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Community Based Research

Community Based Research:  Engage to Make Change


Getting Started

Interpretations of Community Based Research (CBR)

  • "A collaborative approach to research that equitably involves all partners in the research process and recognizes the unique strengths that each brings.” W.K. Kellogg Foundation (2001)
  • “A partnership of students, faculty and community who collaboratively engage in research with the purpose of solving a pressing community problem and /or effecting social change.”
  • “...research that is conducted with and for, not on, members of a community.” Strand et al. (2003)

Key Features of CBR

  • Takes place in community settings.
  • Involves community members in the design and implementation of research projects.
  • Demonstrates respect for the contributions of success that are made by community partners.
  • Key idea is to elevate the community, not to harm the communities or residents.
  • Collaborations can be formally structured community organizations or informal groups of individual community members.

Tips for Working with Nonprofit Agencies

Younglee Kim, Nursing, CNS
Younglee Kim, Nursing, CNS

CBR Recognizes that…..

  • Complex social issues often cannot be well understood or resolved by “expert” research

  • There is value and legitimacy in the knowledge of individuals, families, and others in the community 

  • Interventions from outside of the community have often had disappointing results. 

  • Communities should have equal inclusion and collaboration in the identification, research, and resolution of community issues 

 


Community Based Research in Practice

CBR partnerships are collaborative and equitable during all phases of research

  • Research needs are defined by community.
    • Identify and building on the strengths and resources of the community. 
  • All stages of the process involve all partners equitably (faculty, students and community).
    • Actively promoting co-learning among research partners.
    • The strengths and knowledge of all partners is appreciated and utilized.
  • The research produced and key findings are disseminated in accessible ways, often in a product created for the agency or residents.

Principles of Partnerships

CBR in Practice: Co-Creating CBR

  • Collaborative knowledge generation by academics working alongside other stakeholders.
  • It has potential for “moving beyond the ivory tower” 
    • Significant societal impact via dynamic, locally adaptive community‐academic partnerships.
  • Process include a systems perspective.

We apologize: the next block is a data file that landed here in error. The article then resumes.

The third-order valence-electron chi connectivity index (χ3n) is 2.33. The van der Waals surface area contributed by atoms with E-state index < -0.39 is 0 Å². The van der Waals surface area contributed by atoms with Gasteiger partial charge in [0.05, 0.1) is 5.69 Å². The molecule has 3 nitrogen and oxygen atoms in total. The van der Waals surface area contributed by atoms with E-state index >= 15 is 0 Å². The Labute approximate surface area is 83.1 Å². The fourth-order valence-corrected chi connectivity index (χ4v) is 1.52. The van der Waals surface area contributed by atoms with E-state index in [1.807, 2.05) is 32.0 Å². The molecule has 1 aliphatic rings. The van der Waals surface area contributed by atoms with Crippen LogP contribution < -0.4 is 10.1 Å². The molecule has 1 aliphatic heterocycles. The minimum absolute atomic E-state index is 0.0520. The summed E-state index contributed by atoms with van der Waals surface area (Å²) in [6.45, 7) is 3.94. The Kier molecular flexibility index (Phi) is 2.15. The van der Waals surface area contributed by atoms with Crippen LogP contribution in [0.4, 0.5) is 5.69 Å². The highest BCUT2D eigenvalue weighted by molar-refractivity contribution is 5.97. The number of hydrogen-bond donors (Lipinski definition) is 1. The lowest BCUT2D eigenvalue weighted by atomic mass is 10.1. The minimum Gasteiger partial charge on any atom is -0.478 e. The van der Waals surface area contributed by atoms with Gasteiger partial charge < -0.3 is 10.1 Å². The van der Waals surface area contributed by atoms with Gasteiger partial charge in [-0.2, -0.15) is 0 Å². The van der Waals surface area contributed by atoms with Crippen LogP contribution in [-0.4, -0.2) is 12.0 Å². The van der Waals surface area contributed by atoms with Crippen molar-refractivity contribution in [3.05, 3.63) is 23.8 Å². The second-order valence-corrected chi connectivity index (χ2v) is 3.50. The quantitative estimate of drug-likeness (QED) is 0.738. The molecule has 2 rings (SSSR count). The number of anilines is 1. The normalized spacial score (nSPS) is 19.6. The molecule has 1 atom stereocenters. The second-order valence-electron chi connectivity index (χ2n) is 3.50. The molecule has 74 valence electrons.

• Creative approach to research focused on improving the community with careful attention to community push-pull factors (i.e. cultural, economic, environmental and governance) (Greenhalgh et al. 2016)

Results of Community Based Research

Benefits for stakeholders

Community

  • Access to faculty and student expertise, university resources
  • Organizational capacity and resource building
  • Social, environmental and economic changes

Students

  • Classroom to Real-World (i.e. theory to practice)
  • Evolving communication and analytical skills
  • Build resume and networking capacity

Faculty

  • Venue to apply High Impact Practices (HIPs)
  • Interdisciplinary approaches to teaching, research and service positively impact students and the community

Challenges of CBR

  • Unpredictability: projects can go in unexpected directions and fail to meet stated goals
  • Calendar conflicts: projects may not fit into the allotted time within a course or semester
  • Role confusion: sometimes students/agency staff/faculty can experience confusion about their roles, timelines, and what to produce or get done
  • Participant compensation and recognition: issues about sharing of funding and other resources can present issues

Research Considerations

Time and Institutional Commitment

  • How does CBR align with university, departmental and RPT objectives? 
  • IRB Process
  • Risk Assessment  (site, activities, students, faculty, community)
  • Internal resources to assist with CBR:
  • Student assistants 
  • Evaluation/Assessment consultants
  • OCE, TRC, OAR grants and FCE meeting spaces. 
  • Undergraduate or Graduate curriculum alignment with CBR objectives.

Short and Long-term Vision

  • The process takes time and timelines can vary.
  • Realities of student involvement and ability to commit to entire project.
  • How can research design be flexible to ever changing community and organizational needs? 

Commitment to the Community Partner

  • Immersion in community 
    •  Spending time with organization to understand “issues”, resources, role in community.  
  • Flexibility
    •  Communication Strategies
    •  Timeline 
  • Are research objectives sustainable and resilient?

Additional Resources

Community Based Research Books

The Office of Community Engagement offers resources available for check out! Browse our catalog which includes readings about service-learning, community-based research, community development, and Teaching/Writing Methods. Contact Juan Ochoa at Juan.ochoa@csusb.edu for any of these books.